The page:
12. A non-woven batt comprising antistatic lubricantcarrying 10w static crimped cellulose acetate fibers and crimped cellulose acetate fibers, free of antistatic lubricants, ranging in denier from about 0.5 to 35, and about 15 to of the total fi er Weight comprising lubricantfree fibers, and a resilient binder adhesively securing said fibers to each other.

13. A non-woven batt as recited in claim 12 wherein said binder comprises polyvinyl acetate present in about 15 to 30% by Weight of the fibers.

14. A fiber mixture adapted for the formation of non- Woven batts comprising high static thermoplastic resinous fibers and low static thermoplastic resinous fibers carrying an antistatic lubricant, about 10 to of the total fiber weight comprising high static fibers.

15. In the production of a highly *orous non-Woven filter wherein fibers are formed into a non-Woven batt and a binder is applied to said batt to secure said fibers to each other, the improvement which comprises employing as said fibers a mixture of low static thermoplastic resinous fibers carrying an antistatic lubricant and high static thermoplastic resinous fibers, about 10 to 50% of the total fiber Weight comprising high static fibers.

16. The process recited in claim 15 in which said high static fibers comprise cellulose acetate, free of antistatic lubricants.

References Cited in the file of this patent UNITED STAT ES PATENTS 1,645,858 Hayes Oct. 18, 1927 1,821,317 Offord et al. Sept. 1, 1931 1,978,125 Bennett Oct. 23, 1934 2,483,406 Francis Oct. 4, 1949 2,543,101 Francis Feb. 27, 1951 2,580,202 Talalay et a1. Dec. 25, 1951 2,810,426 Till et al. Oct. 22, 1957 2,825,199 Hicks Mar. 4, 1958 3,008,215 Pitts Nov. 14, 1961

Patent Citations
Cited PatentFiling datePublication dateApplicantTitle
US1645858 *Nov 23, 1924Oct 18, 1927Hayes Clifford BFabric
US1821317 *Jul 24, 1929Sep 1, 1931Mirov Nicholas TProcess for fireproofing and waterproofing textiles
US1978125 *Aug 19, 1929Oct 23, 1934Sprayo Flake CompanyArt of insulation and fireproofing
US2483406 *Dec 16, 1947Oct 4, 1949American Viscose CorpProcess and apparatus for producing fibrous materials
US2543101 *Jul 20, 1944Feb 27, 1951American Viscose CorpComposite fibrous products and method of making them
US2580202 *Nov 17, 1949Dec 25, 1951Sponge Rubber Products CompanyReinforced fibrous porous cushioning material
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Referenced by
Citing PatentFiling datePublication dateApplicantTitle
US3429104 *May 26, 1965Feb 25, 1969Monsanto CoExtraction process and product
US3535191 *May 6, 1968Oct 20, 1970Appleton Wire Works CorpSewn fabric and method of manufacture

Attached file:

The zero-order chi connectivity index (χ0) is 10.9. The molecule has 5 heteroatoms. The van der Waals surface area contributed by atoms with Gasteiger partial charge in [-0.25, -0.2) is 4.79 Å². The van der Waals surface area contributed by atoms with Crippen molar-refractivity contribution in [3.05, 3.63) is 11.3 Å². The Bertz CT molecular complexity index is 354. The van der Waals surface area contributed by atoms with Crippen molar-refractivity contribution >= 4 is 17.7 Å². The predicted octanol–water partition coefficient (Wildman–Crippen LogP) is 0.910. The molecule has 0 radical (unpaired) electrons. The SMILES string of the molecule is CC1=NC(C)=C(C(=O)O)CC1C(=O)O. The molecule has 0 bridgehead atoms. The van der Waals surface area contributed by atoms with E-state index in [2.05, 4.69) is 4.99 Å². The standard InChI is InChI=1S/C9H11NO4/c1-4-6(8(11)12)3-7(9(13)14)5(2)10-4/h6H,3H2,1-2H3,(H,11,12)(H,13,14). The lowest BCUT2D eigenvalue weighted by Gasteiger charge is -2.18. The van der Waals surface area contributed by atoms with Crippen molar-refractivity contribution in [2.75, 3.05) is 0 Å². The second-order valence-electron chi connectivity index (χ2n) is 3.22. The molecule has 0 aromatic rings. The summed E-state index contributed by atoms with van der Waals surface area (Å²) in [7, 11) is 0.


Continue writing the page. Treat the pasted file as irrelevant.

US4099943 *Oct 18, 1976Jul 11, 1978Tenneco Chemicals, Inc.Composite fluid filtering medium and method of making
US4118531 *Nov 4, 1977Oct 3, 1978Minnesota Mining And Manufacturing CompanyWeb of blended microfibers and crimped bulking fibers
US4281042 *Aug 30, 1979Jul 28, 1981E. I. Du Pont De Nemours And CompanyPolyester fiberfill blends
US4392876 *Sep 15, 1981Jul 12, 1983Firma Carl FreudenbergFilter packing
US4413391 *Aug 2, 1982Nov 8, 1983Albany International Corp.Resin containing textiles
US7226877Dec 27, 2004Jun 5, 2007E. I. Du Pont De Nemours And CompanyLiquid water impermeable reinforced nonwoven fire blocking fabric, method for making such fabric, and articles fire blocked therewith
US7229937Mar 23, 2004Jun 12, 2007E. I. Du Pont De Nemours And CompanyReinforced nonwoven fire blocking fabric, method for making such fabric, and articles fire blocked therewith
US7247585Nov 23, 2004Jul 24, 2007E.I. Du Pont De Nemours And CompanyReinforced nonwoven fire blocking fabric having ridges and grooves and articles fire blocked therewith
US7819994Oct 26, 2010E. I. Du Pont De Nemours And CompanyReinforced nonwoven fire blocking fabric, method for making such fabric, and articles fire blocked therewith
US20050026528 *Jul 29, 2003Feb 3, 2005Forsten Herman HansFire resistant fabric composite, process for fire-blocking a mattress and mattress set, and a mattress and mattress set fire-blocked thereby
US20050170732 *Jan 30, 2004Aug 4, 2005Knoff Warren F.Multilayer spunlaced nonwoven fire blocking composite
US20050215142 *Mar 23, 2004Sep 29, 2005Bascom Laurence NReinforced nonwoven fire blocking fabric, method for making such fabric, and articles fire blocked therewith
US20060042058 *Oct 21, 2005Mar 2, 2006Knoff Warren FMultilayer spunlaced nonwoven fire blocking composite
US20060048302 *Nov 4, 2005Mar 9, 2006Forsten Herman HFire resistant fabric composite, process for fire-blocking a mattress and mattress set, and a mattress and mattress set fire-blocked thereby
US20060111000 *Nov 23, 2004May 25, 2006Bascom Laurence NReinforced nonwoven fire blocking fabric having ridges and grooves and articles fire blocked therewith
US20060141880 *Dec 27, 2004Jun 29, 2006Bascom Laurence NLiquid water impermeable reinforced nonwoven fire blocking fabric, method for making such fabric, and articles fire blocked therewith
US20070224405 *May 23, 2007Sep 27, 2007Bascom Laurence NReinforced nonwoven fire blocking fabric, method for making such fabric, and articles fire blocked therewith
Classifications
U.S. Classification55/524, 442/60, 442/110, 428/369, 57/901, 19/145, 428/921
International ClassificationD04H1/64
Cooperative ClassificationY10S428/921, Y10S57/901, D04H1/643
European ClassificationD04H1/64C